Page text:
In BA Finance Corporation, we likewise refused to entertain the compulsory counterclaim after the trial court lost its jurisdiction in the main case, thus:
The rule is that a compulsory counterclaim cannot "remain pending for independent adjudication by the court." This is because a compulsory counterclaim is auxiliary to the proceeding in the original suit and merely derives its jurisdictional support therefrom.

Thus, it necessarily follows that if the trial court no longer possesses jurisdiction to entertain the main action of the case, as when it dismisses the same, then the compulsory counterclaim being ancillary to the principal controversy, must likewise be similarly dismissed since no jurisdiction remains for the grant of any relief under the counterclaim.[28]
As the rule now stands, the nature of the counterclaim notwithstanding, the dismissal of the complaint does not ipso jure result in the dismissal of the counterclaim, and the latter may remain for independent adjudication of the court, provided that such counterclaim, states a sufficient cause of action and does not labor under any infirmity that may warrant its outright dismissal. Stated differently, the jurisdiction of the court over the counterclaim that appears to be valid on its face, including the grant of any relief thereunder, is not abated by the dismissal of the main action. The court's authority to proceed with the disposition of the counterclaim independent of the main action is premised on the fact that the counterclaim, on its own, raises a novel question which may be aptly adjudicated by the court based on its own merits and evidentiary support.

In Perkin Elmer Singapore Pte Ltd. v. Dakila Trading Corporation,[29] a case on all fours with the present one, we expounded our ruling in Pinga and pointed out that the dismissal of the counterclaim due to the fault of the plaintiff is without prejudice to the right of the defendant to prosecute any pending counterclaims of whatever nature in the same or separate action, thus:
Based on the aforequoted ruling of the Court, if the dismissal of the complaint somehow eliminates the cause of the counterclaim, then the counterclaim cannot survive. Conversely, if the counterclaim itself states sufficient cause of action then it should stand independently of and survive the dismissal of the complaint. Now, having been directly confronted with the problem of whether the compulsory counterclaim by reason of the unfounded suit may prosper even if the main complaint had been dismissed, we rule in the affirmative.

It bears to emphasize that petitioner's counterclaim against respondent is for damages and attorney's fees arising from the unfounded suit. While respondent's Complaint against petitioner is already dismissed, petitioner may have very well already incurred damages and litigation expenses such as attorney's fees since it was forced to engage legal representation in the Philippines to protect its rights and to assert lack of jurisdiction of the courts over its person by virtue of the improper service of summons upon it. Hence, the cause of action of petitioner's counterclaim is not eliminated by the mere dismissal of respondent's complaint.[30] (Emphasis theirs).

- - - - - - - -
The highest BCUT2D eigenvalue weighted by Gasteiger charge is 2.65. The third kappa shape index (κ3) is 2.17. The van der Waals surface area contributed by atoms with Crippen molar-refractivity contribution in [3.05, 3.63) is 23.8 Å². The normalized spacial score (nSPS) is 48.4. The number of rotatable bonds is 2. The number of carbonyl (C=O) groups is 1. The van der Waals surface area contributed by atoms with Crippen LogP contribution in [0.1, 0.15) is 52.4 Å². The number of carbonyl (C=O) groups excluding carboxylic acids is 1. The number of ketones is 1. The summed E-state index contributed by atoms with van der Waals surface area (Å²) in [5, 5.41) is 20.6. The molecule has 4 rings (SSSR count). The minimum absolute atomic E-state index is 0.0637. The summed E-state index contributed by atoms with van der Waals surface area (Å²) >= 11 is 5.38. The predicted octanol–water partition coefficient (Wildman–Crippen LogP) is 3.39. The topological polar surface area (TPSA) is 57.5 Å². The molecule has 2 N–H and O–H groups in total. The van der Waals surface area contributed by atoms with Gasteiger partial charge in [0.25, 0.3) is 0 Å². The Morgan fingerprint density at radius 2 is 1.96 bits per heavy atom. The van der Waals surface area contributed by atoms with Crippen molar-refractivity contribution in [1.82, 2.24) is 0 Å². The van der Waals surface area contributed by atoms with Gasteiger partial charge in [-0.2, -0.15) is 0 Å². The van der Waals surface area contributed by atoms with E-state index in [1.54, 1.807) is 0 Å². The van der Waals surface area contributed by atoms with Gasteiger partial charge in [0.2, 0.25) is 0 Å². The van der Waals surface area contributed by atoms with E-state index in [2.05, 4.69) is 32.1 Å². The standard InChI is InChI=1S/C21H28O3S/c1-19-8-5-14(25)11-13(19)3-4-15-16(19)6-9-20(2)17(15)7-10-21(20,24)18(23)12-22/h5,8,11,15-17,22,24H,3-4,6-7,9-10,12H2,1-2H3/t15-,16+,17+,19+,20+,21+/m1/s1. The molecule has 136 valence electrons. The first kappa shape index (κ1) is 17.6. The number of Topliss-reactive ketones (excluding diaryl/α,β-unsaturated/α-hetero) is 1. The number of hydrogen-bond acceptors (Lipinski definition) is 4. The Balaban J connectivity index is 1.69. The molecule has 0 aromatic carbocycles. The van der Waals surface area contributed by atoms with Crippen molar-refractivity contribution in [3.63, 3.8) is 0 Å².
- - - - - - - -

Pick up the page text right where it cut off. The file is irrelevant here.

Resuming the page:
Once more, we allow the counterclaim of the petitioners to proceed independently of the complaint of the respondents.

WHEREFORE, premises considered, the petition is GRANTED. The assailed RTC Orders dated 3 April 2009 and 26 August 2009 are hereby REVERSED and SET ASIDE. The case is REMANDED to the Regional Trial Court of Balanga City, Bataan for further proceedings, on the matter of petitioners Virginia S. Dio and H.S. Equities, Ltd.'s counterclaims. No pronouncement as to costs.


Carpio, (Chairperson), Brion, Del Castillo, and Perlas-Bernabe, JJ., concur.

[1] Rollo, pp. 36-51.

[2] Presided by Judge Remigio M. Escalada, Jr.  Id. at 55-57.

[3] Id. at 80-81.

[4] Id. at 82-87.

[5] Id. at 88-96.

[6] Id. at 116-161.

[7] Id. at 162-163.

[8] Id. at 164-166.

[9] Id. at 179-180.

[10] Id. at 197.

[11] Id. at 11-24.

[12] Id. at 181-184.

[13] Id. at 55-57.

[14] Id. at 80-81.

[15] Id. at 36-51.

[16] Id. at 43.

[17] Section 6. Pleading grounds as affirmative defenses. - If no motion to dismiss has been filed, any of the grounds for dismissal provided for in this Rule may be pleaded as an affirmative defense in the answer and, in the discretion of the court, a preliminary hearing may be had thereon as if a motion to dismiss had been filed.

The dismissal of the complaint under this section shall be without prejudice to the' prosecution in the same or separate action of the counterclaim pleaded in the answer.

[18] Bonifacio v. RTC of Makati, Branch 149, G.R. No. I 84800. 5 May 20 10, 620 SCRA 268, 277.

[19] Id.

[20] Section 2. Modes of Appeal, x x x (c) Appeal by certiorari. - In all cases where only questions of law are raised or involved, the appeal shall be to the Supreme Court by petition for review on certiorari in accordance with Rule 45.

[21] Binayug v Ugaddan, G.R. No. 181623, 5 December 2012, 687 SCRA 260. 271-272.

[22] Republic v. Malabanan, G.R. No. 169067, 6 October 2010. 632 SCRA 338, 345.

[23] 526 Phil. 868 (2006).

[24] G.R. No. 95631, 28 October 1991, 203 SCRA 273.

[25] G.R. No. 105751,30 June 1993, 224 SCRA 163.

[26] Pinga v. Heirs of German Santiago, supra note 23 at 887-893.

[27] Supra note 24 at 282-283.

[28] Supra note 25 at 167.

[29] 556 Phil. 822 (2007).

[30] Id. at 850-851.